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Trump has a chance to help domestic violence survivors

Trump has a chance to help domestic violence survivors
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This month, domestic violence was a major topic in the White House news cycle. Accusations of domestic violence against a top aide and questions about who in the administration knew what and when, have overshadowed the rollout of the president’s budget proposal. If he wants to change the story, and at the same time provide real support for survivors of domestic violence, the president has an opportunity at his fingertips: Defend, don’t defund, the Legal Services Corporation.

Like most Americans, President TrumpDonald John TrumpGeraldo Rivera on Trump sowing election result doubts: 'Enough is enough now' Murkowski: Trump should concede White House race Scott Atlas resigns as coronavirus adviser to Trump MORE may be surprised to learn that domestic violence survivors aren’t guaranteed a lawyer. An abuser facing criminal charges has a right to an attorney regardless of his ability to pay, but if the person he assaulted needs a restraining order, or to fight for custody of her children, she might be on her own if she can’t afford to hire a lawyer.

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Research confirms that legal help makes a huge difference for domestic violence victims and their families. One study showed that, while 83 percent of survivors represented by a lawyer succeeded in getting a protective order, only 32 percent of survivors without a lawyer were able to get one.

That’s why the Legal Services Corporation, created by Congress in 1974, exists. It administers federal funding to nonprofit groups that provide civil legal aid nationwide. Last year, these organizations helped 1.8 million people and their families dealing with urgent, complex legal problems like domestic violence. President Trump has proposed closing it down, but in fact, it’s in the best interest of domestic violence survivors — and Americans nationwide — to keep this vital program alive.

Legal aid lawyers are a core component of our justice system, just like judges, public defenders, or courthouse facilities. Instead of hiring these lawyers directly, Legal Services Corporation supports organizations like Iowa Legal Aid and Pittsburgh Neighborhood Legal Services, which can tailor their work to local needs. Unfortunately, more than 1.3 million American women experience domestic violence every year. This is an issue that affects every community, and when it does, federally-funded legal aid groups are there to help.

That’s exactly what happened with Theresa in Iowa. When her husband became abusive, Theresa had no car, no money, and no safe place to take her children. An Iowa Legal Aid attorney with expertise in domestic violence law helped her find safety and stability by securing a divorce, alimony, and primary custody of her children. Theresa was able to finish her college degree and get a job as a teacher that allows her to provide for her family.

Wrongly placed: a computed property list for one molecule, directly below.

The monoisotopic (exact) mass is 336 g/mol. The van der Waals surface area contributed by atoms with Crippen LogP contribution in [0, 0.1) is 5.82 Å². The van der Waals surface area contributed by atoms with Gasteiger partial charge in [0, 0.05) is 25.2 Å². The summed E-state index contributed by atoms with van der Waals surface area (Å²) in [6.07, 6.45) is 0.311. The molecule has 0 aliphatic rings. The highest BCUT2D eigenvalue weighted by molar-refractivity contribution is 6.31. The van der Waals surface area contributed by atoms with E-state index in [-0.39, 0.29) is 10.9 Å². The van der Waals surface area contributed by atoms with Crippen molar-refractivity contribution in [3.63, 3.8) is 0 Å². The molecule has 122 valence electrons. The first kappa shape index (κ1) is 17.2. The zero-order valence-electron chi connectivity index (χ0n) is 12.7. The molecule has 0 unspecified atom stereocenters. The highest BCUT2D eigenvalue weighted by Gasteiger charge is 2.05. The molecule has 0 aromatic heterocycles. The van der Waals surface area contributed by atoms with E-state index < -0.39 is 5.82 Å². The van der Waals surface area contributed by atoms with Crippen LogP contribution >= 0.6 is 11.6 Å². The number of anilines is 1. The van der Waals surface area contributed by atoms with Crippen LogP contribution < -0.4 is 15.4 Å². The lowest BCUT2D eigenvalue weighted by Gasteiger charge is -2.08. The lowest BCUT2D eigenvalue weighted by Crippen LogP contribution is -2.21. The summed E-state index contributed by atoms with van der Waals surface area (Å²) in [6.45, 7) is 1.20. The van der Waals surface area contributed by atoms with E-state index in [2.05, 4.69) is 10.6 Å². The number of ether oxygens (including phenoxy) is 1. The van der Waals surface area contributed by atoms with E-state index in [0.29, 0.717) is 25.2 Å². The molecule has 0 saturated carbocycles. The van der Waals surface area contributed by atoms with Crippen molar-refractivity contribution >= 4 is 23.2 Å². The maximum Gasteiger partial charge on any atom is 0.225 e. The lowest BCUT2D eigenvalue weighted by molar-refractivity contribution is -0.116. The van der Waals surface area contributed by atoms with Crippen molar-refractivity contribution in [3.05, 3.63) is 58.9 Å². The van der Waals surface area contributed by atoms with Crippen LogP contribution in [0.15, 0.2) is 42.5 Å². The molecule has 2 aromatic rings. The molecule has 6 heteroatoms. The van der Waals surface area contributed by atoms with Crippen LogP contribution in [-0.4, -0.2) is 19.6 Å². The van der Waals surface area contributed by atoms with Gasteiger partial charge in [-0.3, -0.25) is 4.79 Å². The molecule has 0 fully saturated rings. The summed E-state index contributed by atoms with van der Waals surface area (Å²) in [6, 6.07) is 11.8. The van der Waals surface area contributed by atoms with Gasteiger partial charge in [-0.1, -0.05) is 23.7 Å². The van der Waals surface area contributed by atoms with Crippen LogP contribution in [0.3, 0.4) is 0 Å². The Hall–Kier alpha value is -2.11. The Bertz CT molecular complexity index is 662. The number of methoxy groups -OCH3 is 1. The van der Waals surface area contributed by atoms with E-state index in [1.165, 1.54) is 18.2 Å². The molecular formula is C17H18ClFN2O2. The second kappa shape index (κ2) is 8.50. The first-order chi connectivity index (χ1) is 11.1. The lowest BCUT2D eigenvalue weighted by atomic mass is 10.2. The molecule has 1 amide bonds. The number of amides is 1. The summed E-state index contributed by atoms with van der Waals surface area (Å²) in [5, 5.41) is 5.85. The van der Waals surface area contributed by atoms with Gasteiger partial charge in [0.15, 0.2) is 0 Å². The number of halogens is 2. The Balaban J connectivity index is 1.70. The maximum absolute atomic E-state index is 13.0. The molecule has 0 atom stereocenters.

Brenda in Pennsylvania has a similar story. Even after divorcing her abusive husband, she got caught in a yearslong cycle of family violence in which her young twins became the primary victims of their father’s pattern of abuse. After exhausting all her resources on attorney fees but failing to secure safety for her children, she found her way to a legal aid lawyer at Neighborhood Legal Services. He secured an order of protection from abuse and made sure it was enforced. Today, the twins are in college, and Brenda is helping others as a domestic violence shelter board member and volunteer.

President Trump proposed to eliminate federal funding for legal aid last year as well. But Legal Services Corporation is still around because it has strong bipartisan support, in Congress and around the country. Chief justices of state supreme courts, state attorneys general, major corporations, and private law firms have all voiced their support because the organization is an indispensable part of our national commitment to ensure justice for all.

It’s clear that Legal Services Corporation is the most efficient and effective way of ensuring fairness in our justice system. Getting rid of it would be as foolish as eliminating judges or courtrooms. In his State of the Union, President Trump talked about wanting to unify the country. Supporting the organization would be a good place to start.

Domestic violence survivors won’t be the only beneficiaries. Legal aid lawyers funded by the organization also help elders targeted by financial scammers and families facing foreclosure in the wake of hurricanes and other natural disasters. Veterans and military families get legal help to fight for their federal benefits and to navigate the legal system.

By supporting, not attacking, the Legal Services Corporation, President Trump has a chance to demonstrate support for domestic violence survivors and all Americans. Moreover, it’s a gesture of unity and bipartisanship at a time when his proxies on Capitol Hill are trying to pass legislation with both Republican and Democratic votes. Backing this organization would be a win for Trump, a defense of our American justice system, and a vital lifeline for domestic violence survivors.

Martha Bergmark is a former president of the Legal Services Corporation. She is now executive director of Voices for Civil Justice.